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The character of Rita undergoes a metamorphosis in the play. What does she lose and what does she gain?

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Introduction

The character of Rita undergoes a metamorphosis in the play. What does she lose and what does she gain? Educating Rita by Willy Russell tells the story of 'Rita' White a twenty six year old hairdresser, who is trying to gain an education at the Open University. Russell has written the whole story as a play with only two characters, Frank and Rita. All scenes are in Frank's study and follow the dialogue between Frank and Rita. Russell wrote the play in the 1980s and it is somewhat autobiographical, it explores the structure of society and its link with education at a time when education was becoming available for all classes. In this essay, I will explore these issues by looking at the relationship of the two characters and the personal fulfilment each of the characters gets out of the relationship. In the first scene, we are introduced to the play's two main characters, Frank and Rita. Russell immediately creates these two characters as the antithesis of each other, Frank, the tutor, is a very intelligent, well-educated man. Rita is not as intelligent or intellectual as Frank; she comes across as very blunt and colloquial. ...read more.

Middle

Frank is asking Rita to a dinner party. The dialogue between them is very short and almost monosyllabic, "will you come?" "If y' want." This scene shows there is still an awkwardness between these two characters, Rita is seen as inadequate, they are not equal in their relationship. In the end Rita does not turn up for Frank's dinner party. Rita argues that she wants to study and learn at the university, however Rita sees the middle class as totally different from herself, and although doesn't want to be working class, doesn't feel she will be accepted as middle class either. She has the idea that all middle class individuals are free, and stereotypes them, making sweeping generalisations. She assumes they all eat wholemeal bread, flora, and watch the BBC, as this is seen as more intellectually stimulating than ITV, the channel that many of the working class watch. This shows that she stereotypes certain groups of people from what she has heard, instead of her own views, she doesn't wait to get to know them before judging, she is still subjective. Rita also tells us some of the reasons for not getting an education earlier. ...read more.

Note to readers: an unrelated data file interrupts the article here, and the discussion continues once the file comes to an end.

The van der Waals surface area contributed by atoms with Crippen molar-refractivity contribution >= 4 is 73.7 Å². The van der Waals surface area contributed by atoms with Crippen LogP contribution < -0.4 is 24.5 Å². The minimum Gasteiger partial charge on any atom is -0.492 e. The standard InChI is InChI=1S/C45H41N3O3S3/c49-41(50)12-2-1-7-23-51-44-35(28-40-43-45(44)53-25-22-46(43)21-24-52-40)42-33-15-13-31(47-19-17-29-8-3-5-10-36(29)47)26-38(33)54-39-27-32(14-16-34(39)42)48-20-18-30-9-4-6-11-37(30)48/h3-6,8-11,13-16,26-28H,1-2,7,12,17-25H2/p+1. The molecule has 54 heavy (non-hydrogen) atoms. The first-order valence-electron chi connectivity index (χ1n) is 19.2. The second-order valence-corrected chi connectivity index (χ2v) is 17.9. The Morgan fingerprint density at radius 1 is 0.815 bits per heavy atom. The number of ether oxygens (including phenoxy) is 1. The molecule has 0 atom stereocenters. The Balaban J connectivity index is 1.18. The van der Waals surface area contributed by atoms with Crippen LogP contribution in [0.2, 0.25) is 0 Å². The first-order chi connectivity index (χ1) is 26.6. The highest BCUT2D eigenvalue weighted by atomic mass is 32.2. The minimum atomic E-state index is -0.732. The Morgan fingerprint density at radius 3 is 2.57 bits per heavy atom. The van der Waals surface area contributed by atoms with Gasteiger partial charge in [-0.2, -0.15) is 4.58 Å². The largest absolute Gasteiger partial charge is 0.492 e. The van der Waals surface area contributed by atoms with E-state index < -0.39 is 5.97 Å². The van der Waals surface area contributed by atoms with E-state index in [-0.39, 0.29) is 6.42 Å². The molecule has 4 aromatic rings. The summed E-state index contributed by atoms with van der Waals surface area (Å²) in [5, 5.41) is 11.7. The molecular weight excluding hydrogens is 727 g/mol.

Conclusion

She is also able to recite Blake from memory. This shows how Russell uses a dramatic technique to emphasize the change in Rita and show her independence of mind. Through out this act we continue to see positive changes in Rita's character, such as working in a bistro instead of as a hairdresser. At the same time, we are shown the role reversal and negative changes with Frank, he even lets Rita mark his poetry. In scene five, the two characters with their role reversals come head to head. Frank has realised that he has changed Rita and killed her personality. In the beginning of the play, Rita was a very bold character, reflected in her unsophisticated and flamboyant choice of clothing, and was dissatisfied with her life. Throughout the play she has changed, she has lost her individuality, flare, and become the same as all the other students around her. Frank resorts to using sarcasm, "oh I've done a fine job on you, haven't I?" He even goes as far as to compare Rita to a monster, to Frankenstein; "I shall insist upon being known as Mary Shelley." Frankenstein was a monster who was betrayed by it's creator, Frank feels he has done the same by taking away Rita's personality and innocence. ...read more.

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